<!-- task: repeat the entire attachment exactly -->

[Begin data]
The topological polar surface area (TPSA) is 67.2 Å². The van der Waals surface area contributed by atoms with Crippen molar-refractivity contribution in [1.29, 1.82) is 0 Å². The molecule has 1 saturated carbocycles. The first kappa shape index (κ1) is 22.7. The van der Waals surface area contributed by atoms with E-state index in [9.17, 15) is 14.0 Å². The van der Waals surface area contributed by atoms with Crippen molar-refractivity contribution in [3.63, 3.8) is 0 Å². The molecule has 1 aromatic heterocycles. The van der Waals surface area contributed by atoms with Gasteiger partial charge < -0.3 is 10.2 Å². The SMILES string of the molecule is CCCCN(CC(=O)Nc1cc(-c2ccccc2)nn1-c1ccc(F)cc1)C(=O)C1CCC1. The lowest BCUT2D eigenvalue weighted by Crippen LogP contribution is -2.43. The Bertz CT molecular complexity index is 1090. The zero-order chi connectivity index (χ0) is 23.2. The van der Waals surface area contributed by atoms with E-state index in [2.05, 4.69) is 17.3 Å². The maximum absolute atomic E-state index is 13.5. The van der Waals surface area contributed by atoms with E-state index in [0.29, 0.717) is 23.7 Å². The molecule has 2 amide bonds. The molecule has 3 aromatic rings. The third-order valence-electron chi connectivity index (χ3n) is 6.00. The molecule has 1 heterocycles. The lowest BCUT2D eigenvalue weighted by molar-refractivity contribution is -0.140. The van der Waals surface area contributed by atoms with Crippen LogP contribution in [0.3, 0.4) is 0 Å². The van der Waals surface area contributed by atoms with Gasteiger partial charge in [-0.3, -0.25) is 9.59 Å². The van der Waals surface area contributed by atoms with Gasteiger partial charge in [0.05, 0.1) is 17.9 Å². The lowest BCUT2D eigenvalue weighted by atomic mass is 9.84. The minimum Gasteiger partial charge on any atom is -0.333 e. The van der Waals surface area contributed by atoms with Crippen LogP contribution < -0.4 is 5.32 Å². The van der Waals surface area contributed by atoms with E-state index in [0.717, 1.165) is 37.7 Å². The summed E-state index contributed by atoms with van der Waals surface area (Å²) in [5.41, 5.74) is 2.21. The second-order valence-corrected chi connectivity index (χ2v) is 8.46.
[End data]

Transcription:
The topological polar surface area (TPSA) is 67.2 Å². The van der Waals surface area contributed by atoms with Crippen molar-refractivity contribution in [1.29, 1.82) is 0 Å². The molecule has 1 saturated carbocycles. The first kappa shape index (κ1) is 22.7. The van der Waals surface area contributed by atoms with E-state index in [9.17, 15) is 14.0 Å². The van der Waals surface area contributed by atoms with Crippen molar-refractivity contribution in [3.63, 3.8) is 0 Å². The molecule has 1 aromatic heterocycles. The van der Waals surface area contributed by atoms with Gasteiger partial charge < -0.3 is 10.2 Å². The SMILES string of the molecule is CCCCN(CC(=O)Nc1cc(-c2ccccc2)nn1-c1ccc(F)cc1)C(=O)C1CCC1. The lowest BCUT2D eigenvalue weighted by Crippen LogP contribution is -2.43. The Bertz CT molecular complexity index is 1090. The zero-order chi connectivity index (χ0) is 23.2. The van der Waals surface area contributed by atoms with E-state index in [2.05, 4.69) is 17.3 Å². The maximum absolute atomic E-state index is 13.5. The van der Waals surface area contributed by atoms with E-state index in [0.29, 0.717) is 23.7 Å². The molecule has 2 amide bonds. The molecule has 3 aromatic rings. The third-order valence-electron chi connectivity index (χ3n) is 6.00. The molecule has 1 heterocycles. The lowest BCUT2D eigenvalue weighted by molar-refractivity contribution is -0.140. The van der Waals surface area contributed by atoms with Crippen LogP contribution in [0.3, 0.4) is 0 Å². The van der Waals surface area contributed by atoms with Gasteiger partial charge in [-0.3, -0.25) is 9.59 Å². The van der Waals surface area contributed by atoms with Gasteiger partial charge in [0.05, 0.1) is 17.9 Å². The lowest BCUT2D eigenvalue weighted by atomic mass is 9.84. The minimum Gasteiger partial charge on any atom is -0.333 e. The van der Waals surface area contributed by atoms with Crippen LogP contribution < -0.4 is 5.32 Å². The van der Waals surface area contributed by atoms with E-state index in [0.717, 1.165) is 37.7 Å². The summed E-state index contributed by atoms with van der Waals surface area (Å²) in [5.41, 5.74) is 2.21. The second-order valence-corrected chi connectivity index (χ2v) is 8.46.